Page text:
That hydroxy-chloroquine sounds like Forsythia in “Contagion.”
I think Spring is easier in that they will just declare 2020 a non-season and nobody loses a year of eligibility. So that current junior that you describe would still have two remaining seasons of eligibility.As mentioned, this concept creates more problems than it fixed. Of course, allowing Vermont and Hartford to keep their seniors from the two best teams in the league while other schools that completed their seasons creates a major issue.
As for Spring, I'm very torn, but honestly I again think it poses other problems. More than anything, it creates issues for this year's juniors. I know it isn't fair for the seniors, but what about the junior who rode the bench for three years waiting their turn. Now they are again stuck behind a player again.
He wouldn’t have had to come back to Vermont necessarily....could have been a grad transfer.I honestly would have felt guilty if Lamb took a year off making money on basketball by playing another year at Vermont.
Heard UVM may get rid of baseball.Cincinnati just cut men's soccer, and G5 conferences are asking for "temporary relief from several regulatory requirements for a period of up to four years." Combine Cincinnati's soccer with ODU's wrestling, more are expected. Shame for soccer if this hurts non-revenue sports nationwide, as the NCAA was set next week for the long-awaited vote on the expansion of the college season.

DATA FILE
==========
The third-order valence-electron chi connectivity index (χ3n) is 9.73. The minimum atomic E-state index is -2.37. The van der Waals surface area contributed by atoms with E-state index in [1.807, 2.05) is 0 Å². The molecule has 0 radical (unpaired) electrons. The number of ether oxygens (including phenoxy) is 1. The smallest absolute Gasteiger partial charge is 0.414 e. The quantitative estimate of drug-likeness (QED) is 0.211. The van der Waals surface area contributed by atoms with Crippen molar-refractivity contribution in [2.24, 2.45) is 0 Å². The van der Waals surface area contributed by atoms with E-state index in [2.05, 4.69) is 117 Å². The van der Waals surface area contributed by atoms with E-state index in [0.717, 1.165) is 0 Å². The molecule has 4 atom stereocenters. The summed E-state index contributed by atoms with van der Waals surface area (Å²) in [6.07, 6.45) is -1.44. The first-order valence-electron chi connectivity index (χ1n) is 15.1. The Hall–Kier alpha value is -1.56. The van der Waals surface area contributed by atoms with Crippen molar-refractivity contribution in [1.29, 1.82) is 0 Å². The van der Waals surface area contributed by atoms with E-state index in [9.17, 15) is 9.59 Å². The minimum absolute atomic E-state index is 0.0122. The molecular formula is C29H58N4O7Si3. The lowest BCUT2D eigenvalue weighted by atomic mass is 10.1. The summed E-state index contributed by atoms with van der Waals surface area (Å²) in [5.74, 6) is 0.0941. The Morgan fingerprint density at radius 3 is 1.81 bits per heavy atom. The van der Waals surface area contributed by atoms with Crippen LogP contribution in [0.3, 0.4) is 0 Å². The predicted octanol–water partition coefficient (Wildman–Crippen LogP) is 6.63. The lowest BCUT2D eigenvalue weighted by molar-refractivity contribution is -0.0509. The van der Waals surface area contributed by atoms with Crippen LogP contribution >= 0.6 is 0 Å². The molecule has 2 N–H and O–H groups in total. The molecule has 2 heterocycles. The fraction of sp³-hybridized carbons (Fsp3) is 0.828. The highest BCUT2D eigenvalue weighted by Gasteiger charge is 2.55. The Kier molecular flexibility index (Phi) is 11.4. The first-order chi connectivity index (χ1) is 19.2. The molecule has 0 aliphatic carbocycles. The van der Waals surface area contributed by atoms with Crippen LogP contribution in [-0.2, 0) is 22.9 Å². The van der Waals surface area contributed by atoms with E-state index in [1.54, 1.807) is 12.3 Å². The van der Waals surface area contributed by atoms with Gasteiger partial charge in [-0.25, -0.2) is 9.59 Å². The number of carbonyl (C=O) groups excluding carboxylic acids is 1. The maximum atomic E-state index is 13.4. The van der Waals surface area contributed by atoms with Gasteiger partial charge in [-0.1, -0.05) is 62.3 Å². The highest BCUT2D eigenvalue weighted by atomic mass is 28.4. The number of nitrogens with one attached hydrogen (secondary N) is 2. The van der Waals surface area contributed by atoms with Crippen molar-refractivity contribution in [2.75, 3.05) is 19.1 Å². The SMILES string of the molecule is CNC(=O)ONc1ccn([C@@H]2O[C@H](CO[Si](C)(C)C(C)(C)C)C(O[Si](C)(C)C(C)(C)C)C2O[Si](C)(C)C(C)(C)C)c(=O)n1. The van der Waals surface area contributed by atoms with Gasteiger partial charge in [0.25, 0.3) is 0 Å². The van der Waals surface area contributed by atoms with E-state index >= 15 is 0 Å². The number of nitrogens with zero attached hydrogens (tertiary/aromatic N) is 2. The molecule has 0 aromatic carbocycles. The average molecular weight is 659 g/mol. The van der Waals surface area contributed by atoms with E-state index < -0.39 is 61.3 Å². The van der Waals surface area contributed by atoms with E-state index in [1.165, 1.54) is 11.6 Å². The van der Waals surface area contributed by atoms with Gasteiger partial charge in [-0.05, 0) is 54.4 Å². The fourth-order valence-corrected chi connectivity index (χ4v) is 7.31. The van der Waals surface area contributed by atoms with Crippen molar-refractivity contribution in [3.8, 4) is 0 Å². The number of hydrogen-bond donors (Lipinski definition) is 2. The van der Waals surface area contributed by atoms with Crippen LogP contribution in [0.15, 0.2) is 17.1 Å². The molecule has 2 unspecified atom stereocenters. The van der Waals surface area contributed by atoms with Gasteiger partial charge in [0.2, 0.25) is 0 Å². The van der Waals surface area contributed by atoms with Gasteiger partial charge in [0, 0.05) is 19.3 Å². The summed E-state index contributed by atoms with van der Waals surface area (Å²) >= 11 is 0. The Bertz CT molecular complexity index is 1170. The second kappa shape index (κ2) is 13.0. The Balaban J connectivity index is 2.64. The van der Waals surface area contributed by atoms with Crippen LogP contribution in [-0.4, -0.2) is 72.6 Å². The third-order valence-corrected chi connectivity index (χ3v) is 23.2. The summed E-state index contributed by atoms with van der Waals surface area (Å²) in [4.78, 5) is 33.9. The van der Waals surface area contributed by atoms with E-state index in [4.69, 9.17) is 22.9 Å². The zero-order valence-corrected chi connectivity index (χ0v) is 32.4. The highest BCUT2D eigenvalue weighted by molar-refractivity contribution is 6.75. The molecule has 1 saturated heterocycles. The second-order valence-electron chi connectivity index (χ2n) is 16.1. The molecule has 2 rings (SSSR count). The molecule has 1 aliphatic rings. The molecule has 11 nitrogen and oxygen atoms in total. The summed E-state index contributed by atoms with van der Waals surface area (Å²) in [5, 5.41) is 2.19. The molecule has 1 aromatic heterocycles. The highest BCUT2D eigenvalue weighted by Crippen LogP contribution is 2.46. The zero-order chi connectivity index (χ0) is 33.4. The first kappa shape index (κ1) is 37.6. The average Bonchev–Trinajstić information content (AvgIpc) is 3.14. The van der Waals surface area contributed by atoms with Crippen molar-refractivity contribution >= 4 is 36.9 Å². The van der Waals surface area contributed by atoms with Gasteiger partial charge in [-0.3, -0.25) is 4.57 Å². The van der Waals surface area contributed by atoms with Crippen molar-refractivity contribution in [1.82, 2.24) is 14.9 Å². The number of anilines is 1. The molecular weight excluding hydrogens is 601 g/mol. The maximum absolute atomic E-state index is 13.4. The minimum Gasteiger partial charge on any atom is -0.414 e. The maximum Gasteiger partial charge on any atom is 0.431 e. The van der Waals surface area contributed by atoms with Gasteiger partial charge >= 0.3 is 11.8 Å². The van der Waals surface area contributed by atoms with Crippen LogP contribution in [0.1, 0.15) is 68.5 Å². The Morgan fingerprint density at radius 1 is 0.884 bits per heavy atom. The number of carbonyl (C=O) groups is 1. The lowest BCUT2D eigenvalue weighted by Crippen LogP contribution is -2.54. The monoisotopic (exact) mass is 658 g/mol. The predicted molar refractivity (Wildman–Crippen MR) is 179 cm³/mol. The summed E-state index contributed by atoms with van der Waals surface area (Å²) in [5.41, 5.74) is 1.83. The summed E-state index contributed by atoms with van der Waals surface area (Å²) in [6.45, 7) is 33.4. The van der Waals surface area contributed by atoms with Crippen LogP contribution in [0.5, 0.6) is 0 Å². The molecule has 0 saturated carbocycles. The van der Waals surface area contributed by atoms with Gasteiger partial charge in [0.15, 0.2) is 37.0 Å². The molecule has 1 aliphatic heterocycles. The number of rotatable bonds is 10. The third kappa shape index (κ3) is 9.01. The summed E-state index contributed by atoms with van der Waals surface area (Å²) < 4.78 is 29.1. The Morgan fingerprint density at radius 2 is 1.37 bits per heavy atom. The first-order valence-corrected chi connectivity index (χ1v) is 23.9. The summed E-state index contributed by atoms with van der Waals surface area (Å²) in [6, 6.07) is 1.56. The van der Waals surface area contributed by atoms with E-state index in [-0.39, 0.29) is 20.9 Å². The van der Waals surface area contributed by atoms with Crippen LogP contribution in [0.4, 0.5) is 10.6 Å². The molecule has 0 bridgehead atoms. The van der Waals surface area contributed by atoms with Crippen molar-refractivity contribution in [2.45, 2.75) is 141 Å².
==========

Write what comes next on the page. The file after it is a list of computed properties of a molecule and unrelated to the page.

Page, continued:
Has anyone heard about potential cuts at the AE level?
Agreed. Personally, if it were up to me I would likely seek to unenroll my child if that were the case/minute schools shut down. Although the world is moving forward functioning online, I really don’t think online-only is the type of overall college experience that’s worth current tuition costs.I would be willing to bet there will be a lot of students taking the semester off if that is the case. No one is going to pay those kind of prices for a virtual education.
I read an article in VTdigger yesterday that detailed the impact Coronavirus is having on the state's higher-ed institutions. Some of the small schools are anticipating a 30% decline in enrollment next fall due to all the uncertainty of whether campuses will be reopened, etc. You have to assume a school already on shaky financial ground as an under-capitalized private school in rural America losing 30% of their students would certainly be the death nail.Fact of the matter is as much as this sucks, every college athletics program might be going a bit or a lot in the gutter so they can't afford it. Willing to bet by 2022 at the D2 and D3 level there are a lot less schools around as well because some just aren't going to survive this. That includes tiny private schools and potentially the smaller state schools in some places.